Published online by Cambridge University Press: 28 November 2010
Although Edmund Gosse (1849-1928) was raised to follow a divine calling in the Plymouth Brethren and strove to be a great poet, he is most remembered today for the vivid memoir Father and Son (1907). His father Philip Gosse (1810-88) was a popular zoologist and fundamentalist pastor whose ill-received book, Omphalos (1857), sought to forestall the theory of evolution by reconciling fossil evidence with the account of creation in Genesis (it was published two years before Darwin’s Origin of Species). Father and Son vividly evokes Edmund’s childhood with his dying mother and grieving father. It is a narrative of self-development, capturing a characteristically Victorian loss of faith in established authorities. Edmund Gosse’s own authority as a critic and biographer was challenged by the standards of the new era, but in the early twentieth century few people appeared more representative of the literary establishment. And for our purposes, Gosse effectively introduces the changing aims of life writing as it developed from 1830 to 1914.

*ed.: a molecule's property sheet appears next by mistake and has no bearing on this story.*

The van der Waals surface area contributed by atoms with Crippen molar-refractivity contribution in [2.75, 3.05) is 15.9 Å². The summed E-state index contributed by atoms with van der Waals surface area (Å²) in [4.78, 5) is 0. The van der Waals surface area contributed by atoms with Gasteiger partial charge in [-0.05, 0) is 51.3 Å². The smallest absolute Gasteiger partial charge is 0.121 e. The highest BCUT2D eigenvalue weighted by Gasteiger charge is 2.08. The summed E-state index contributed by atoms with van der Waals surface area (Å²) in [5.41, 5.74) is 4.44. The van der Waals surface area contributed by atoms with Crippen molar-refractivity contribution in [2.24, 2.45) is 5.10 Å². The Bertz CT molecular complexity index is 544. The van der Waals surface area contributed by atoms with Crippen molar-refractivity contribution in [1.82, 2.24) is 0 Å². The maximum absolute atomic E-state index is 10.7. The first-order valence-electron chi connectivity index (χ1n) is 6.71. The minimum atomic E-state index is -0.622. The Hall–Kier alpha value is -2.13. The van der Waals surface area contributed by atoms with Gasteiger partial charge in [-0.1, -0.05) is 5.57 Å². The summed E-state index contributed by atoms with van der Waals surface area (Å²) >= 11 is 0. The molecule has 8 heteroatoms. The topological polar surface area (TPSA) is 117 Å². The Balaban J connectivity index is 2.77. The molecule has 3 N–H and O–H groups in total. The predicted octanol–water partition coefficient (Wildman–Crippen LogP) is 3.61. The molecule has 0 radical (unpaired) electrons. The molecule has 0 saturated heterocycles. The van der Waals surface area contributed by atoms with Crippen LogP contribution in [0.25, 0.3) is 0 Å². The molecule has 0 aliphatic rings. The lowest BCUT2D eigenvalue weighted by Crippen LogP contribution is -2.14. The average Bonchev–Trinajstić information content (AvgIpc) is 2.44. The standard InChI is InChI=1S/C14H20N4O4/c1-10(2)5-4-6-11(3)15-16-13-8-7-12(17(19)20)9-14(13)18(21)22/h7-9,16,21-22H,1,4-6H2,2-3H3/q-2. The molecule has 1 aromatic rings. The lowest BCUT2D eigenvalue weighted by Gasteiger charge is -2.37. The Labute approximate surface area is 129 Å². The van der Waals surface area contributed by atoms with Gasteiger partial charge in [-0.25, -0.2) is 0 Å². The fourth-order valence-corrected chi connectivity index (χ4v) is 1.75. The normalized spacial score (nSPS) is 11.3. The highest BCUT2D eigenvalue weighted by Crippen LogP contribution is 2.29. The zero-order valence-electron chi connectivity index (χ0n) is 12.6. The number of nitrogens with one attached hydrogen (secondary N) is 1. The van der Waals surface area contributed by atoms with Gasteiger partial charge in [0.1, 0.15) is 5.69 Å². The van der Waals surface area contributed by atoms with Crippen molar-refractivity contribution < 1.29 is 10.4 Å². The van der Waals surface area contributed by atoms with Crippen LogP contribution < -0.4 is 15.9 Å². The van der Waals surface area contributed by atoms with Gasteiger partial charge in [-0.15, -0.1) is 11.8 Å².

In the year of Queen Victoria’s death (1901) Gosse wrote a pivotal article, 'The Custom of Biography'. It begins with a satire on Victorian funereal biographies: 'there must be a pall, two volumes of biography, and a few wreaths of elegant white flowers'; the life writing section of the library resembles a bourgeois cemetery (195). Gosse urges some ambitious young man to write the neglected 'History of Biography in England'. Only around 1750 did the English overcome their distrust of ‘memoirs’ as fiction or falsehood and gain an ‘interest in the life of an individual … In the vast flight of locusts … how can one care to take up a solitary insect and study its legs and wings?’ Few biographies of ‘private people’ could be written before ‘the ages settled down to some personal comfort, and the movements of kings began to be regulated’ in modern times (196).